When I went home, things were largely reversed. My parents began to attend church fairly irregularly; I didn't care to go at all. I did spend some time with the church youth group but it was pretty juvenile, not to pull punches or anything. I was no substitute for what I was getting at school.

I remember clearly the day that I went to one of the chaplains in his apartment and told him that I no longer felt at home in my parents' church and wanted to become an Episcopalian. I mark that day as the beginning of my manhood. In fairly short order I was on my way to being confirmed.

My last few months at school were marked by much strangeness. I applied to two Ivies and was accepted at both, and also at Johns Hopkins. Had not finances intervened, I would have gone to MIT; but my parents had three more children to think about, and they burned almost all my college money to send me to boarding school. So I ended up going to the University of Maryland. In the meantime I had a senior year of many triumphs and some decided peculiarities.
« Last Edit: July 31, 2003, 07:39:22 AM by Keble » Logged
Keble
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« Reply #3 on: July 29, 2003, 11:27:52 AM »

My conversion to the Episcopal Church was not an intellectual act. It simply happened. I was placed in an environment that cared about faith-- in its way, of course. A boarding school is no monastery and a prep school is, by its nature, no seminary. Sin abounded, what with fornication and drugs and drinking and the typical malices of schoolboys and schoolgirls.

But what I came from was a place that, I think, typified mainline thought of the era into which I was born (and which the world was rapidly passing by). Religion was about faith and morals, but not about knowledge. And it was bare, like the walls and ceiling, and sentimental. Now I was thrust into an environment where religious learning was part of the curriculum, and where the chapel (which sat at the physical heart of the community) spoke in many symbols. My eduction into Anglicanism was not formally completed there, but I became rooted there.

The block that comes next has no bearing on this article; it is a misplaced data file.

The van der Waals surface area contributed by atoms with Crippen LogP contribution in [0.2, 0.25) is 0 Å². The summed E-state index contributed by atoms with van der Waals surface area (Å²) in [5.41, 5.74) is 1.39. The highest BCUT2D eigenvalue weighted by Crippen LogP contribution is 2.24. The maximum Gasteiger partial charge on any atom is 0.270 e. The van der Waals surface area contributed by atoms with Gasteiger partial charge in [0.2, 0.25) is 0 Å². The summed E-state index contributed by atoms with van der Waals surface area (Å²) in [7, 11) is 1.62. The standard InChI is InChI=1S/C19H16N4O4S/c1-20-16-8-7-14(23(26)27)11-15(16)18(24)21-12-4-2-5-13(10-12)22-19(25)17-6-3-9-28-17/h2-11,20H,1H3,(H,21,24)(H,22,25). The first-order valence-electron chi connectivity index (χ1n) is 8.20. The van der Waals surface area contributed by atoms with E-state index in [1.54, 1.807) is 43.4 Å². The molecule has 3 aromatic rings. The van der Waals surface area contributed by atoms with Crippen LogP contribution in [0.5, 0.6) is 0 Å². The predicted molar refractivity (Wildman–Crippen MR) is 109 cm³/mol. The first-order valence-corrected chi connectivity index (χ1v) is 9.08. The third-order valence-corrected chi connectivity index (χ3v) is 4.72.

I was confirmed in the winter of my senior year, but before that I had become a choir member and had made myself part of the church, as it were. And then, some weeks after I was confirmed, God touched me. It was the custom there for the organist to improvise during communion, so that as I sat in the choir I was left to my own prayers and meditations. And as I sat there, having partaken, in a instant I felt the presence of Jesus. "Felt" and "presence" are such pathetically inadequate words for what happened-- no words are adequate to describe was happened to me. It was an overpowering pouring of the Spirit, like a great cascade, and yet it was a moment out of time, without motion. It lasted maybe seconds, maybe a minute, but it sealed my faith forever.

I have never experienced the same thing again, though I have felt the Spirit in other ways through the years. So I graduated, and went to college. I lived on campus, a year younger than almost anyone and yet feeling terribly mature. I was ready to live in the dorms, but hardly anyone else was, and they were remarkably immature about it. And in those days the drinking age was 18, so they drank astoundingly. I suppose I missed a lot of it because msot weekends I went home. I selected a parish by calling up the Episcopal church in Laurel and finding out what times services were. They had a late service at 11:15, which suited a college student's hours. It was a curious group-- a lot of the old ladies wanted to sleep late too, it seemed. There was an Episcopal chaplaincy on campus but initially my involvement with it was minimal; the numbers were small and the service at St. Philip in Laurel was more to my taste.